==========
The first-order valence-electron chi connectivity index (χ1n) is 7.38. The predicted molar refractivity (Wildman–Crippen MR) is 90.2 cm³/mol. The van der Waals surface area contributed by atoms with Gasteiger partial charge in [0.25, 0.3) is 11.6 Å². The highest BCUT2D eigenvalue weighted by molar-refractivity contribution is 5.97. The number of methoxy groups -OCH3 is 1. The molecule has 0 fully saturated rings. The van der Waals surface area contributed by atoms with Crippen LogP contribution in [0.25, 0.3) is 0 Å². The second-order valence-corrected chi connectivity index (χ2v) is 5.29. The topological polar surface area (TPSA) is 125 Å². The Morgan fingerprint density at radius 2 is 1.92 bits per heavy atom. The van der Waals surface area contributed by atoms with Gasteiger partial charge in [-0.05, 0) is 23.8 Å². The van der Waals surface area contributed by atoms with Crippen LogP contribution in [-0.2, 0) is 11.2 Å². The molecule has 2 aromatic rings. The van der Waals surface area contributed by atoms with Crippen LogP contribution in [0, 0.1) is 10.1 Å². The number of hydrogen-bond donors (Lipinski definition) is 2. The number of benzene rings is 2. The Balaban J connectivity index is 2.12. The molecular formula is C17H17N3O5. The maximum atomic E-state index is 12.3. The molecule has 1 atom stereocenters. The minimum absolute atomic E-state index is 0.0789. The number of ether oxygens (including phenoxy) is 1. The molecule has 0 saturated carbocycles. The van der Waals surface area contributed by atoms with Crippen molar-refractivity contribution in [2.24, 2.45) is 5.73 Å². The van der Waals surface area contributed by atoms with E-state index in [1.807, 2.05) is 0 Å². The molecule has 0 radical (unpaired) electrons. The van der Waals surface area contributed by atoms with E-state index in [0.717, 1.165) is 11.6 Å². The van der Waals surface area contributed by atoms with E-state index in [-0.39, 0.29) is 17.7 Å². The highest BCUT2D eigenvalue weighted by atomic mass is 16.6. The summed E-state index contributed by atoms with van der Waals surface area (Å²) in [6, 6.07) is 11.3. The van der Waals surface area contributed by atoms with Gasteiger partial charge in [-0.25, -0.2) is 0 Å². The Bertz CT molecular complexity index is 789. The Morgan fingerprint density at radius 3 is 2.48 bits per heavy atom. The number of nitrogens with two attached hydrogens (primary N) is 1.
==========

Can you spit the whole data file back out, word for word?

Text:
The first-order valence-electron chi connectivity index (χ1n) is 7.38. The predicted molar refractivity (Wildman–Crippen MR) is 90.2 cm³/mol. The van der Waals surface area contributed by atoms with Gasteiger partial charge in [0.25, 0.3) is 11.6 Å². The highest BCUT2D eigenvalue weighted by molar-refractivity contribution is 5.97. The number of methoxy groups -OCH3 is 1. The molecule has 0 fully saturated rings. The van der Waals surface area contributed by atoms with Crippen LogP contribution in [0.25, 0.3) is 0 Å². The second-order valence-corrected chi connectivity index (χ2v) is 5.29. The topological polar surface area (TPSA) is 125 Å². The Morgan fingerprint density at radius 2 is 1.92 bits per heavy atom. The van der Waals surface area contributed by atoms with Gasteiger partial charge in [-0.05, 0) is 23.8 Å². The van der Waals surface area contributed by atoms with Crippen LogP contribution in [-0.2, 0) is 11.2 Å². The molecule has 2 aromatic rings. The van der Waals surface area contributed by atoms with Crippen LogP contribution in [0, 0.1) is 10.1 Å². The number of hydrogen-bond donors (Lipinski definition) is 2. The number of benzene rings is 2. The Balaban J connectivity index is 2.12. The molecular formula is C17H17N3O5. The maximum atomic E-state index is 12.3. The molecule has 1 atom stereocenters. The minimum absolute atomic E-state index is 0.0789. The number of ether oxygens (including phenoxy) is 1. The molecule has 0 saturated carbocycles. The van der Waals surface area contributed by atoms with Crippen molar-refractivity contribution in [2.24, 2.45) is 5.73 Å². The van der Waals surface area contributed by atoms with E-state index in [1.807, 2.05) is 0 Å². The molecule has 0 radical (unpaired) electrons. The van der Waals surface area contributed by atoms with E-state index in [0.717, 1.165) is 11.6 Å². The van der Waals surface area contributed by atoms with E-state index in [-0.39, 0.29) is 17.7 Å². The highest BCUT2D eigenvalue weighted by atomic mass is 16.6. The summed E-state index contributed by atoms with van der Waals surface area (Å²) in [6, 6.07) is 11.3. The van der Waals surface area contributed by atoms with Gasteiger partial charge in [-0.25, -0.2) is 0 Å². The Bertz CT molecular complexity index is 789. The Morgan fingerprint density at radius 3 is 2.48 bits per heavy atom. The number of nitrogens with two attached hydrogens (primary N) is 1.